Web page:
— -- WALTHAM, Mass. -- Boston Celtics All-Star point guard Isaiah Thomas says he must wait until the swelling subsides in his injured right hip before determining his rehabilitation plan but noted that surgery is not currently the top option.
"[Surgery is] not the No. 1 option right now, but it could be once the swelling goes down," Thomas said Friday while addressing reporters at Boston's exit interviews. "They want to let [the swelling] die down a little bit then take another MRI once everything is down and it's back to normal. We'll go from there. Hopefully I don't have to have surgery, but I know that is an option."
Thomas couldn't offer a timetable on how long he might be sidelined, regardless of the treatment, until more tests can be run. Even while waiting for the swelling to go down, he has been advised to remain patient.
He said the Celtics are committed to putting him on the best path to long-term health.
"I've gotta do what's best for me in the long run, what's best for my body. As [coach] Brad [Stevens] continues to say each and every day, it's how you're healthiest for the long run. Even [Celtics president of basketball operations] Danny [Ainge] and those guys say that, so that says a lot about who they are as people.
"Most importantly, they care about my health, not just being a basketball player. So the Celtics are definitely behind me in this tough situation, but I mean, nobody's going to feel sorry for me. I just have to keep going and figure out what I've gotta do to come back at the highest level possible."
Thomas joked that he has informed the team's medical staff and the specialist that he visited with earlier this week that the goal is to come back at an "MVP level" that he often displayed while earning All-NBA second-team honors this season.
"The plan is to play until 40, and they know that. All them doctors know that," Thomas said. "So whatever they have to do to continue to play at, not just a normal level, at an MVP level, that's what I've been on them doctors about and everybody on that training staff is.
"No matter what happens, let's make sure I come back even better. And I will."
Thomas said it won't be easy to remain idle this summer.
"I usually take a few weeks off, and I'm at least playing at a YMCA or something," Thomas said. "That's gonna be the toughest thing, because I love hoop. So like any gym I try to be at, no matter who's there playing, and that's probably gonna be the toughest part about me being patient and having to let my body heal and understand what's important for the future."
Thomas suggested that doctors told him his hip has been different all his life.
"Like I have an extra bone or something, like doctor talk," Thomas said. "I don't understand what they're saying."
Thomas believes he originally injured his hip in mid-March and played through the lingering pain until it gave out in the playoffs. He said the team knew he would eventually be unable to play, but Celtics brass still had to force him to shut down during Game 2 of the Eastern Conference finals against the Cleveland Cavaliers.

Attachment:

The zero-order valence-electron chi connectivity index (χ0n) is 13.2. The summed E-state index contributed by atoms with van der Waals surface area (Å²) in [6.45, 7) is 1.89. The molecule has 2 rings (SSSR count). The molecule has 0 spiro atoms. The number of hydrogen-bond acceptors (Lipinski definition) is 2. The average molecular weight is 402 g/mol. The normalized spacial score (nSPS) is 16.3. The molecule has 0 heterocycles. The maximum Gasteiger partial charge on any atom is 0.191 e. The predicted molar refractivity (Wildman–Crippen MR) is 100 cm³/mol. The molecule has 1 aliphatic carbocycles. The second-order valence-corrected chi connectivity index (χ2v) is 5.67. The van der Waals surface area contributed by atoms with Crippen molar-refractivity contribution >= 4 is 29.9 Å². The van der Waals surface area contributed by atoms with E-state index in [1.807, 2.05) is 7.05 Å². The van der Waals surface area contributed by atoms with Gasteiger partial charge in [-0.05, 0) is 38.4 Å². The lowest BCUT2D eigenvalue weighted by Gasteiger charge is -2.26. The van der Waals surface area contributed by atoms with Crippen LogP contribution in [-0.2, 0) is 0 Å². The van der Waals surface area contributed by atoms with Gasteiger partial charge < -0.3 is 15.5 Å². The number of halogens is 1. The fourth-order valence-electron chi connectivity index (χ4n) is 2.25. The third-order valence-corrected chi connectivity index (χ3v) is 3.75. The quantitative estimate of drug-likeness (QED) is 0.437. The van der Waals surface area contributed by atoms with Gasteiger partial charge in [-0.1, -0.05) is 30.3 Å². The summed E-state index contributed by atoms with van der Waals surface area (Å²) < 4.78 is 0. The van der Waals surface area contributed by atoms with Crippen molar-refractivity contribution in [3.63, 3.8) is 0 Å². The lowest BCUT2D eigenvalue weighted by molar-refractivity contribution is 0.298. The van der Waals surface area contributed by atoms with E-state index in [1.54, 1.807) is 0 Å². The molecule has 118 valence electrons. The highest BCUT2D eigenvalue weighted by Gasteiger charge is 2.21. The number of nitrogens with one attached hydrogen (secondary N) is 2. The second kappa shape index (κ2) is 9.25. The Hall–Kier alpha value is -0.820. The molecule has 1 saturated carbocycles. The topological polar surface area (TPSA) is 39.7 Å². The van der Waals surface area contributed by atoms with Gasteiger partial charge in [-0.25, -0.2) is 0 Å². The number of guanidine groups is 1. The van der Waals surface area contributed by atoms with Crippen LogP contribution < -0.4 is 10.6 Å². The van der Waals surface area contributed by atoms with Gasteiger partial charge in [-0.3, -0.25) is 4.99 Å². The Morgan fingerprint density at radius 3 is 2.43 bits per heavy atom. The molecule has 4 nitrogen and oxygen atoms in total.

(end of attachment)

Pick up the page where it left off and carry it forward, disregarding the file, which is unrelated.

"Eastern Conference finals, that's the biggest stage I've ever been on. To not be able to go back out there in that second half and continue that series was painful," said Thomas. "Like it hurt me. Danny was right there. I couldn't get past him. They had multiple people come in and talk to me about what's more important, but I definitely wasn't trying to hear that at that point in time."
Teammates praised Thomas for what he battled through to contribute to the Celtics' playoff run.
"He's been through a lot, toward the end of this season. I know it's been hard on him, but we just appreciate him as teammates," said Avery Bradley. "Me, individually, I really appreciate everything he's brought to this team this year. He's really had a special year. I don't think this year could have gone to a better person and player, for everything that he's been through and overcome.
"It's just been impressive, and I'm sad that it ended the way it did. Looking back at the season, Isaiah was pretty impressive and I know that he'll take care of himself, get ready for next year."
Despite enjoying his most successful NBA season, Thomas admitted the playoffs were challenging. His younger sister Chyna died in a single-vehicle accident on the eve of Boston's playoff opener, and then Thomas fought through a series of physical maladies, including his hip injury and dental damage.
Being forced off the floor put things in perspective for Thomas.
"It made me look back to see how fast everything can be taken away from me," said Thomas. "It definitely humbles you. It's been the best season of my career, but it's also been, as you guys know, the toughest year of my life. So however you want to take that, that's how the season's been."